April 1st was the send-off party, more than the final day, the 2nd of SkiSantaFe. On the 1st, many locals were in costume, there was a treasure hunt, dj’s on the deck of the mid-mountain Totemoff lodge, and just lots of partying. It kept flurrying as the sun was still visible through this veil of clouds. The following last day, were phenomenal conditions. Fresh untracked powder everywhere. The decision to return to ski at Taos, especially when this inexpensive, was full-on. I phoned my friend in Taos who also had worked at Taos Ski Valley previously (I at the Kinderkaefig and Chris on Ski Patrol). Our paths had crossed that time, each having lived in California at different times and each raised in the same town in Pennsylvania, next to Hershey.

I walked quickly to my starting point, with no place for cars to pull over on the main drag heading north to Taos. With skies propped on my shoulders and poles and ski boots next to me, I stood in the flurries of late afternoon. I felt confident I’d get a ride the 90 miles to Taos. Within about 5 minutes, I heard a beep in the parking lot behind me. Someone driving by who couldn’t stop, turned around. He was coming from business meetings and a Trader Joe’s stop. His non-profit work focuses on the health of people in relationship to their environment in specifically rural areas in the rocky mountain area. For example the planning of land, community spaces, looking at resources such as water in particular and thinking not only about the health and attractiveness of the town but also improvising ways to make the town more attractive, to persuade inhabitants to remain there or return; explaining that there’s been a trend of people magnetically moving towards cities.

The Santa fe ski area had closed on Sunday, with fabulous conditions of fresh powder and sunshine in the morning. It was mild and beautiful and there was no work, just skiing and socializing. I was very happy with each of the different new and newly rediscovered ski routes that I discovered and created. I felt super happy, feeling very happy with my turns.

fantastic return trip after turning down 3 of them, each scarier than the prior. Mr. Bill (with 6 daughters) a climatologist and I had very much information to exchange in conversation.

I found out hitchhiking back from Taos, NM with my ski equipment in tow several weeks ago something alarming and astonishing from the Climatologist who gave me a ride. He had worked for years for the State of California. He said that back in the early ’90s, he was warned numerous times by the state of CA – uh, a progressive state in the USofA – NOT to mention the word Climate Change – at this time I’m sure the dirty word was Global Warming. So, Chump is just a reflection of a much larger horrific state of consciousness lead by the corpocrisy, in which science, truth and actions in defense of what is right, and the words of scientists, are dismissed completely, in the name of profit of the oil oligarchy. So this denial and hushing up of facts, the facts that Al Gore revealed 10 years ago then shown in the movie “An Inconvenient Truth”, have been hushed, denied, kept silent to the public, while we’re distracted again and again by other ‘news’.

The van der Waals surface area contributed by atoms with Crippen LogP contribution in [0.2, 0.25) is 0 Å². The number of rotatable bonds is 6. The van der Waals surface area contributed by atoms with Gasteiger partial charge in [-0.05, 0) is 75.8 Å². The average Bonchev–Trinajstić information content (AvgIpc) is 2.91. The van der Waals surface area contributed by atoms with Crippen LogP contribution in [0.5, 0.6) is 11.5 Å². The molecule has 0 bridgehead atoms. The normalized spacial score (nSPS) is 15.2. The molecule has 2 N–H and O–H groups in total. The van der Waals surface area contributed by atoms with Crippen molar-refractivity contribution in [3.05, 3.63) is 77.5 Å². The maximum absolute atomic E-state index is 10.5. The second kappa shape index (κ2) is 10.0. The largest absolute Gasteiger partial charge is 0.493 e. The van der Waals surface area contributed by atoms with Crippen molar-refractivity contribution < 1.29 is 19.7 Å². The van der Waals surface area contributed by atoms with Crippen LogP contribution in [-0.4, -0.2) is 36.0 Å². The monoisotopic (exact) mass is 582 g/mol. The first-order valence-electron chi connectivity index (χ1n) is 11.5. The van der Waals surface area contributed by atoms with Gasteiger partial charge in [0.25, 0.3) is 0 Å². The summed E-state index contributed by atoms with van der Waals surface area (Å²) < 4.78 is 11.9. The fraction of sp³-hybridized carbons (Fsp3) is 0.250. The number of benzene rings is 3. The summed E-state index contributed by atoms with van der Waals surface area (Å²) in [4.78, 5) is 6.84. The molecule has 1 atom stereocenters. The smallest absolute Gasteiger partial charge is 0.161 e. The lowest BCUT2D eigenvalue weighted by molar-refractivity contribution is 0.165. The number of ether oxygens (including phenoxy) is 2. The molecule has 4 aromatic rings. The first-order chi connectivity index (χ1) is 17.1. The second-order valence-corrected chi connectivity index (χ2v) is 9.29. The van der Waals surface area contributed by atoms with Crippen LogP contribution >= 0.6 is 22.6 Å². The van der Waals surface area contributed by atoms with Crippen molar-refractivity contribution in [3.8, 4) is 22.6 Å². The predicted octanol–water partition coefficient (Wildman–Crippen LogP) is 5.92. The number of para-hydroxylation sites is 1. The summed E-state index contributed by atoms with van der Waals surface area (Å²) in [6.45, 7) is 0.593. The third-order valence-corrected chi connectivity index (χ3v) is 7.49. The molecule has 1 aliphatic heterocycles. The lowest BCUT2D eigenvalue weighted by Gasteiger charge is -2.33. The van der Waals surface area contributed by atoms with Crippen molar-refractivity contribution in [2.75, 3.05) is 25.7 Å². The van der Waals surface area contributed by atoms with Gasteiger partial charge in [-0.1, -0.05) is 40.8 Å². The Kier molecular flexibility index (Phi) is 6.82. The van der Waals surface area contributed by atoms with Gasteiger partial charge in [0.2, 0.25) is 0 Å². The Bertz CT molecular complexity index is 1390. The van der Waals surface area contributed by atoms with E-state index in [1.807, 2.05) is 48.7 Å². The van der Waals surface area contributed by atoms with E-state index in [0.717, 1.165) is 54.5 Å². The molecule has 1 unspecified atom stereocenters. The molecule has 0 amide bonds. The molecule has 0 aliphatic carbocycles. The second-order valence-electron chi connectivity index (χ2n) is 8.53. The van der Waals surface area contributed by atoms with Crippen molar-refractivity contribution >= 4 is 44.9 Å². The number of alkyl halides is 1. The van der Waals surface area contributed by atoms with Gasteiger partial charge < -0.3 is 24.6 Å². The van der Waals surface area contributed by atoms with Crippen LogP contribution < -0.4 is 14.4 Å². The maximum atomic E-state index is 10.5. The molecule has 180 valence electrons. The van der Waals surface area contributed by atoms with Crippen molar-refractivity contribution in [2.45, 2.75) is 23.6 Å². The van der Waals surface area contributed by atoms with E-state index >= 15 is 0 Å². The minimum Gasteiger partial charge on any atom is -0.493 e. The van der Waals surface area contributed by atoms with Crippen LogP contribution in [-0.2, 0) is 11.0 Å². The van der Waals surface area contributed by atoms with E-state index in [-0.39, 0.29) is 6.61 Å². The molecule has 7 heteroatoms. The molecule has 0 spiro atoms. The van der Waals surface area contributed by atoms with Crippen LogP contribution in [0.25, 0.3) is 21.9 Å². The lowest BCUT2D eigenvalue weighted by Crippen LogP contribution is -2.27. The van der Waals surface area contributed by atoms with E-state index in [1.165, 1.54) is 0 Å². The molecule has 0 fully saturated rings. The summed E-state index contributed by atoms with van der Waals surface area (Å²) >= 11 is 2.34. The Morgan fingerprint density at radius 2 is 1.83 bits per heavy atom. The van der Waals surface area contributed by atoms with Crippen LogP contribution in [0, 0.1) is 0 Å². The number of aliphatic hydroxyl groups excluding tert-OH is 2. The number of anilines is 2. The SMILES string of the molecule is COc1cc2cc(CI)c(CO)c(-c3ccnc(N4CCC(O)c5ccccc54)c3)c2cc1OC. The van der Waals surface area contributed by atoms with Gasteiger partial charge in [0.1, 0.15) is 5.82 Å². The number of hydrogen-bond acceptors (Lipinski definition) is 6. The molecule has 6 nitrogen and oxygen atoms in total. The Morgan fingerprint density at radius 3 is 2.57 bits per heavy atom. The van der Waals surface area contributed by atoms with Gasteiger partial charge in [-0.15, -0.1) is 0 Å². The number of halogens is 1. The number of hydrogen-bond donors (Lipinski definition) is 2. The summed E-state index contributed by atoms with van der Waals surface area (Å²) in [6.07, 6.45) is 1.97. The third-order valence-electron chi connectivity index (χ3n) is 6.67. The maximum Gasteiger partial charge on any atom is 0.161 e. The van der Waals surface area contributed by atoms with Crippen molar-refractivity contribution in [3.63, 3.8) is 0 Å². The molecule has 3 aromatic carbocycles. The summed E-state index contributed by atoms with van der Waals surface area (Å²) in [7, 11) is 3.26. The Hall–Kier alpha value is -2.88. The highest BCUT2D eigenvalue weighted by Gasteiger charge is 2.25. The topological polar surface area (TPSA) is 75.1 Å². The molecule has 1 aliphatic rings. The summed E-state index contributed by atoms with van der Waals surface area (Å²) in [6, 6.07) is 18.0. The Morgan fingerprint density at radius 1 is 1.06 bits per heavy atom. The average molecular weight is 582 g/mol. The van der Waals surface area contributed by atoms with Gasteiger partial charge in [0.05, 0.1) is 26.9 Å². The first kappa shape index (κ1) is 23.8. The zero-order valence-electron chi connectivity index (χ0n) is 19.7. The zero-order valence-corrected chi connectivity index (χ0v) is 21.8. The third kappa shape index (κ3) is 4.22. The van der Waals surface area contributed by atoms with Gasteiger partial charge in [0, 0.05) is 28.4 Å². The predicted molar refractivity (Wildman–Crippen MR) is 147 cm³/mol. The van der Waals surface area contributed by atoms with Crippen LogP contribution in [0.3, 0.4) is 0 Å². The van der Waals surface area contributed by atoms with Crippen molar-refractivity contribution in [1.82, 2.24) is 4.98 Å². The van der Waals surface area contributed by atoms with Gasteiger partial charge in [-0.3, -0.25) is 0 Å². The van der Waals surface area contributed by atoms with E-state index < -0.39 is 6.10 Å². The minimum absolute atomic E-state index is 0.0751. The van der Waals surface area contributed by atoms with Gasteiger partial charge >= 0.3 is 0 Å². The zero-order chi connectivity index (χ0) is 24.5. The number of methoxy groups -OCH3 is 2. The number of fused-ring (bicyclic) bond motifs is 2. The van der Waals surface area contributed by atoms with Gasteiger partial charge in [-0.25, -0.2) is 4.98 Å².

Now I just found an article in the Rolling Stone

http://www.rollingstone.com/politics/news/climate-of-denial-20110622

Hitchabout Tucson Arizona to New Mexico

Here are pictures of the lovely sky and light of the Southwest en route during my hitch to Santa Fe, New Mexico from Tucson, Arizona. I had two rides, one taking me all the way from the outskirts of Tucson at the entrance of the highway to my destination.

clouds, palms, Sonoran Desert

clouds and palms in the Sonoran Desert

Saguaro cactus , Tucson, Arizona

Saguaro cactus in Tucson, Arizona

I’ve been so absorbed with my new location that I haven’t had the opportunity to post my hitchabout highlights. Tucson sculptor Al Glann who has a studio in the Tucson Metalarts Village responded to my comment about his mastery in capturing the essence of creatures in his work, “the trick is to work quickly and to know when to stop”.

Al Glann, sculptor, Tucson, Metalarts Village

Al Glann sculptor at Tucson Metalarts Village

I enjoyed the arts of Tucson tremendously, yet my ambivalence peaked as new promises eviscerated. Final pushes lead to a pull towards New Mexico, where I’ve lived previously in several communities.

contrasts light and dark, Tucson, Arizona, New Mexico

contrasts in light and dark driving from Tucson, Arizona to New Mexico

 

flickr hitchabout tuscon arizon link to pics

flickr hitchabout tuscon arizon link to pics

Ambivalence and the fact that I hadn’t quite dived in to the town (except in the pool at the apt complex where I lived which was eerily empty most of the time) was pointing me elsewhere – the ‘universe’ directing me with a number of different innuendos and nudges…and I wasn’t sure exactly when or where. Then I remembered that I have friends not so far away in New Mexico, in several communities there.

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My intention, to hitch hike more or less 453 miles to Albuquerque, New Mexico from Tucson, Arizona, first stop.
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contrast_light_dark_route_New_Mexico_5pg